King Henry III - Part 2
Although Henry was born and bred in England, he had many European connections through his family. His brother Richard of Cornwall became King of the Romans and his son Edmund was given the title King of Sicily. His sister Isabella married the Emperor Frederick II and his sister Joan and his daughter Margaret both married successive Scottish kings while his half sister Joan married Llewelyn the Great. His daughter Beatrice married the Duke of Brittany who also held the English earldom of Richmond. Remarkably, his wife Eleanor was one of four sisters who became Queen of France, England, Rome and Sicily. Henry took as his wife, the beautiful 19 year old Eleanor of Provence whom he married in Canterbury Cathedral on the 14th of January 1236 and to make a suitable home for her, he renovated the Royal palace at Westminster in which he installed glass windows for the first time along with plumbing. He also commissioned many fine wall paintings for private chambers. Right: Great Seal of King Henry III
Unfortunately, tensions between the Crown and the magnates were still simmering and the Magna Carta was twice reissued before Henry reached his majority and took the reins of power in January 1227 at the age of 20. Many people felt that he was both weak and indecisive and he came under much criticism particularly owing to his marriage to Eleanor after which there was a great influx of the new Queen's relatives seeking wealth and power in England. This caused much resentment from the English barons.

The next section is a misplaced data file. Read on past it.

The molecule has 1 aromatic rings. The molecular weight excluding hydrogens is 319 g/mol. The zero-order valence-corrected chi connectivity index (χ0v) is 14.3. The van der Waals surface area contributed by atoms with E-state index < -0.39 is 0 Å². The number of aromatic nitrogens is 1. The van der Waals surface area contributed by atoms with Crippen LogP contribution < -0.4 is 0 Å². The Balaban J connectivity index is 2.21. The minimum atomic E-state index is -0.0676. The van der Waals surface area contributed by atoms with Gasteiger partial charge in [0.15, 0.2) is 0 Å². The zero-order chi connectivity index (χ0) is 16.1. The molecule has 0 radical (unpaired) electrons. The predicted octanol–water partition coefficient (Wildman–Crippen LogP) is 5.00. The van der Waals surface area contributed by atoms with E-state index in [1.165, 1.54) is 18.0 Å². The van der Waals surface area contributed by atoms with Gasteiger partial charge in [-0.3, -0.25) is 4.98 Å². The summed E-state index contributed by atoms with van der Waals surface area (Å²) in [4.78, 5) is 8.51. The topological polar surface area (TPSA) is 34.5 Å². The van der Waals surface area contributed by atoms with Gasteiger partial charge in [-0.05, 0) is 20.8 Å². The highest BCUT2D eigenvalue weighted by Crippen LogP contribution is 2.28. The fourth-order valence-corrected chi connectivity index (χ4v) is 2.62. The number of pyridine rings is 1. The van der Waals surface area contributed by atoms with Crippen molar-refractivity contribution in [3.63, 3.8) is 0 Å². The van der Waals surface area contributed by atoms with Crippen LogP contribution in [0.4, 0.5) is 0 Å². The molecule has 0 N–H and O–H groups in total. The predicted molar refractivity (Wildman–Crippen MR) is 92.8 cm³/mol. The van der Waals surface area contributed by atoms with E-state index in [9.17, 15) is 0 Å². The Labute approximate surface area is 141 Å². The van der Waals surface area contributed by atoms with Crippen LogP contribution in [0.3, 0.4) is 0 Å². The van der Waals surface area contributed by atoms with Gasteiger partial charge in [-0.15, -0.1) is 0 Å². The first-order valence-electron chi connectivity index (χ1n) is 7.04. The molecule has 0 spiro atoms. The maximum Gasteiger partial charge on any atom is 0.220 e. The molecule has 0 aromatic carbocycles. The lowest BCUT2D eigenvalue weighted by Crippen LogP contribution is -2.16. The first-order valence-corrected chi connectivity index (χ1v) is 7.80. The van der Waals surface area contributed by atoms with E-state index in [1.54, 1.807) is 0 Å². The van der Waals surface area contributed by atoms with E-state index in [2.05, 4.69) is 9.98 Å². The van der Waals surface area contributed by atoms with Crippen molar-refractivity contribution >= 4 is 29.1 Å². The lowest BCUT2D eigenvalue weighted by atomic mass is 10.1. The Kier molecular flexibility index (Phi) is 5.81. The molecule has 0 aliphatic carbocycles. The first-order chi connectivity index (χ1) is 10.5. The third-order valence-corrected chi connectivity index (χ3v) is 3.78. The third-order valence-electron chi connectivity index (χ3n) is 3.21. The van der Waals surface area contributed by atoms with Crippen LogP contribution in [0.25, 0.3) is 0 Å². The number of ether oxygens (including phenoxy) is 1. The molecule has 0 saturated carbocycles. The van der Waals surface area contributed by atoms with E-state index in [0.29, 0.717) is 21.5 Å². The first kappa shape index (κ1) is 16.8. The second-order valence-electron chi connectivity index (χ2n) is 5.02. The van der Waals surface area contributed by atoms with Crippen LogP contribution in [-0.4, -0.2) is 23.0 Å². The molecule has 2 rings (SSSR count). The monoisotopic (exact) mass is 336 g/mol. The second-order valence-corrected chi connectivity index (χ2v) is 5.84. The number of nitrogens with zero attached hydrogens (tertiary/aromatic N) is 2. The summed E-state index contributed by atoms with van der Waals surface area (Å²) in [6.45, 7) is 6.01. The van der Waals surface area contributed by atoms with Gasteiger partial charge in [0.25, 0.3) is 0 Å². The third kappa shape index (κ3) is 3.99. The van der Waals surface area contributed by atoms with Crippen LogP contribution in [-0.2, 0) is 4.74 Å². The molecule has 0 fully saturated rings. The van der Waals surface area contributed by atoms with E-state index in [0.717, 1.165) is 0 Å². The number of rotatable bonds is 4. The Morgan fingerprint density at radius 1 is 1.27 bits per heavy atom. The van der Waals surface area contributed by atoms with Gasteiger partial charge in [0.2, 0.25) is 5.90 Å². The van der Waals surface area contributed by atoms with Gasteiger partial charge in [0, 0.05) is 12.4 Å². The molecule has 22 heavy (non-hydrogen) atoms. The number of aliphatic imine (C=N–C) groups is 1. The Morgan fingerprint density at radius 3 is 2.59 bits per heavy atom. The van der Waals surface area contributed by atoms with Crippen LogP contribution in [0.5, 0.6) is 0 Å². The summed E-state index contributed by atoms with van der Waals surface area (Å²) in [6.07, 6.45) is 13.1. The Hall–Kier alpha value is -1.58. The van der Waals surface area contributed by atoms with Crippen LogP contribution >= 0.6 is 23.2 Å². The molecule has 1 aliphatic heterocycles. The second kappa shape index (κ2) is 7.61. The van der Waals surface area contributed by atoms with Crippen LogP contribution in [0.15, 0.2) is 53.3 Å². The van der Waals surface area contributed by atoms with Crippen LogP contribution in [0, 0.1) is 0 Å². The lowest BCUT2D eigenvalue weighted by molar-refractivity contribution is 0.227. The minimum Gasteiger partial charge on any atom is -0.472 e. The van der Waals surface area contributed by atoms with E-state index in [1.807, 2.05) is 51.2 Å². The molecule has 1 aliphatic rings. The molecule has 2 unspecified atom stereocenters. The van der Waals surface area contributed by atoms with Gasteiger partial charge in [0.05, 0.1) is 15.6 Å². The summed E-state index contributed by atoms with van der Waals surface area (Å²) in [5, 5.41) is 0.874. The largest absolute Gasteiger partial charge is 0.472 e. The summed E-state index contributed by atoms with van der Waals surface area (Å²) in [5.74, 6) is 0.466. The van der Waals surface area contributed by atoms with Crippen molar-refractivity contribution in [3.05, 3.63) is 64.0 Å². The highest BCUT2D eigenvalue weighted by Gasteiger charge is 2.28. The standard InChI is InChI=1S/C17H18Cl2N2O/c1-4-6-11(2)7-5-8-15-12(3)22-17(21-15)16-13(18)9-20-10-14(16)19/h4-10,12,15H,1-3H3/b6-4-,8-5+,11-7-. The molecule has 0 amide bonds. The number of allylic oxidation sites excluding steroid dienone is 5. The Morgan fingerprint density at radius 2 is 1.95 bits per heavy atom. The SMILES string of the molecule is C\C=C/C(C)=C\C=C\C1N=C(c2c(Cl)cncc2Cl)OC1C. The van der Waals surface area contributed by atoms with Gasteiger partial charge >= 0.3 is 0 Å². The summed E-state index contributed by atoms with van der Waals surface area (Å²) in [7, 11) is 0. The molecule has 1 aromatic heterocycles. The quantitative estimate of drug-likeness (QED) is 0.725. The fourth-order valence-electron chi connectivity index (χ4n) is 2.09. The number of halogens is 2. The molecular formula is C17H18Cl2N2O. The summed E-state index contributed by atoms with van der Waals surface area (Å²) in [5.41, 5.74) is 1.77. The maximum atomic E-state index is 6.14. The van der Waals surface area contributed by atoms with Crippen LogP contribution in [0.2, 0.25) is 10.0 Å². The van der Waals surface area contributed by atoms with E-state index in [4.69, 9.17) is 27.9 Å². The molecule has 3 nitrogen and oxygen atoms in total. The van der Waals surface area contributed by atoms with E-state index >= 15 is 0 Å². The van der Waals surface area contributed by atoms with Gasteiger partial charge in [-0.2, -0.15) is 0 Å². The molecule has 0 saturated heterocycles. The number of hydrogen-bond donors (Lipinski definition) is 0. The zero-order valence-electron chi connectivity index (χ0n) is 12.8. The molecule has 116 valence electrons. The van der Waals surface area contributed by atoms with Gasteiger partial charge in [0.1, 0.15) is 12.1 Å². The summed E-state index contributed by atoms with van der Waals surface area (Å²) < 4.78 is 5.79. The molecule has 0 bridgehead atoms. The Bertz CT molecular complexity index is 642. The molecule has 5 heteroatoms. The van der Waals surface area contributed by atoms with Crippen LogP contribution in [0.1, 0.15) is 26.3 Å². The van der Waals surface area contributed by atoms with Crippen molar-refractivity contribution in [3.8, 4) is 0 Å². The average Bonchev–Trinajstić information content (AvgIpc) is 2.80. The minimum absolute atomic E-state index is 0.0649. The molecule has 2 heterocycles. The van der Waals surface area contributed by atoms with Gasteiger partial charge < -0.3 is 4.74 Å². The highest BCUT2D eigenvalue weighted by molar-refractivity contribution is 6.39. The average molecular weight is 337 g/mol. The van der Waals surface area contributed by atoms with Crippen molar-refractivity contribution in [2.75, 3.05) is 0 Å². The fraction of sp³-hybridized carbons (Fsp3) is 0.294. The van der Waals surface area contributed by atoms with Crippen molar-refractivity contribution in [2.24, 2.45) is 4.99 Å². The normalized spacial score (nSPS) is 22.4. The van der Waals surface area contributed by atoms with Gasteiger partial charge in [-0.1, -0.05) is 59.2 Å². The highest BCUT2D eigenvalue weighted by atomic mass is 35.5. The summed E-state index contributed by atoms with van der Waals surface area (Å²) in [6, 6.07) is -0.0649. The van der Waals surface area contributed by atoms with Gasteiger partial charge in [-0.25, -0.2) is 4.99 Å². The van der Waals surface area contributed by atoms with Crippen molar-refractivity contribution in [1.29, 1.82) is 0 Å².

Left: Henry III lands in Aquitane from a 15th Century illumination
The situation was exacerbated by his imposition of hefty taxes, defeats in Wales and a disastrous campaign in France attempting to regain lost territories. At the 1259 Treaty of Paris, these losses were confirmed when everything but Gascony was signed over to the King of France. In June of 1258, Henry was forced to agree to the Provisions of Oxford which was brought in by the rebel barons led by Henry's disaffected brother-in-law Simon de Montfort. This basically forced King Henry to submit to joint rule effectively sharing power. - King Henry III Part 3 - King Henry III Part 1